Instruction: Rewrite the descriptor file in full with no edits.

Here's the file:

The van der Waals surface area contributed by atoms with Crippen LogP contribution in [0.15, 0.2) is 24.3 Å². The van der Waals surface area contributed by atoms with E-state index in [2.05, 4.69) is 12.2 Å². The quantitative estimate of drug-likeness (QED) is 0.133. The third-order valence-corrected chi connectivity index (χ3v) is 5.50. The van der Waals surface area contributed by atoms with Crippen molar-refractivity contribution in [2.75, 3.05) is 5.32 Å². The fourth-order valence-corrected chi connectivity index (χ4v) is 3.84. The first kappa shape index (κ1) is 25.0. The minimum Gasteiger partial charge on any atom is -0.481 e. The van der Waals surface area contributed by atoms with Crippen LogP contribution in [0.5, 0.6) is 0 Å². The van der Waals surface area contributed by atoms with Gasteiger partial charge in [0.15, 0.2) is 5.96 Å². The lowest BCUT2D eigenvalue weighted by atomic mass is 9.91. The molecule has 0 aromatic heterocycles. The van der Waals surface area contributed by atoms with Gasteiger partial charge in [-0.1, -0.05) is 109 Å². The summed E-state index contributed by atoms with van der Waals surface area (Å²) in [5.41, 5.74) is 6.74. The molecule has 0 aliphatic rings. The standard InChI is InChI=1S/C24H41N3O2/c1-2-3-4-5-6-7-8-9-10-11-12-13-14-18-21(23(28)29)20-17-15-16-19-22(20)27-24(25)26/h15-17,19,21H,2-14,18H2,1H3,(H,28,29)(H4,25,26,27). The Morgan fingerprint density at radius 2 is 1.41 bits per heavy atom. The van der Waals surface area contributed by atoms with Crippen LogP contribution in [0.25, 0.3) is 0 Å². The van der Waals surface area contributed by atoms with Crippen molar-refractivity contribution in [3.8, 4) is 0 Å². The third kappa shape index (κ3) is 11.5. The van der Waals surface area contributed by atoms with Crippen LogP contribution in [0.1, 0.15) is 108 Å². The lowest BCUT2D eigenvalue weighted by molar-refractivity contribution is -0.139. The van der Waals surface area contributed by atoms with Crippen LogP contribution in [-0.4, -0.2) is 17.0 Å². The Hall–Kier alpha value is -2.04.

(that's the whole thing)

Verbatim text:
The van der Waals surface area contributed by atoms with Crippen LogP contribution in [0.15, 0.2) is 24.3 Å². The van der Waals surface area contributed by atoms with E-state index in [2.05, 4.69) is 12.2 Å². The quantitative estimate of drug-likeness (QED) is 0.133. The third-order valence-corrected chi connectivity index (χ3v) is 5.50. The van der Waals surface area contributed by atoms with Crippen molar-refractivity contribution in [2.75, 3.05) is 5.32 Å². The fourth-order valence-corrected chi connectivity index (χ4v) is 3.84. The first kappa shape index (κ1) is 25.0. The minimum Gasteiger partial charge on any atom is -0.481 e. The van der Waals surface area contributed by atoms with Crippen LogP contribution in [0.5, 0.6) is 0 Å². The van der Waals surface area contributed by atoms with Gasteiger partial charge in [0.15, 0.2) is 5.96 Å². The lowest BCUT2D eigenvalue weighted by atomic mass is 9.91. The molecule has 0 aromatic heterocycles. The van der Waals surface area contributed by atoms with Gasteiger partial charge in [-0.1, -0.05) is 109 Å². The summed E-state index contributed by atoms with van der Waals surface area (Å²) in [5.41, 5.74) is 6.74. The molecule has 0 aliphatic rings. The standard InChI is InChI=1S/C24H41N3O2/c1-2-3-4-5-6-7-8-9-10-11-12-13-14-18-21(23(28)29)20-17-15-16-19-22(20)27-24(25)26/h15-17,19,21H,2-14,18H2,1H3,(H,28,29)(H4,25,26,27). The Morgan fingerprint density at radius 2 is 1.41 bits per heavy atom. The van der Waals surface area contributed by atoms with Crippen LogP contribution in [0.25, 0.3) is 0 Å². The van der Waals surface area contributed by atoms with Crippen molar-refractivity contribution in [3.8, 4) is 0 Å². The third kappa shape index (κ3) is 11.5. The van der Waals surface area contributed by atoms with Crippen LogP contribution in [0.1, 0.15) is 108 Å². The lowest BCUT2D eigenvalue weighted by molar-refractivity contribution is -0.139. The van der Waals surface area contributed by atoms with Crippen LogP contribution in [-0.4, -0.2) is 17.0 Å². The Hall–Kier alpha value is -2.04.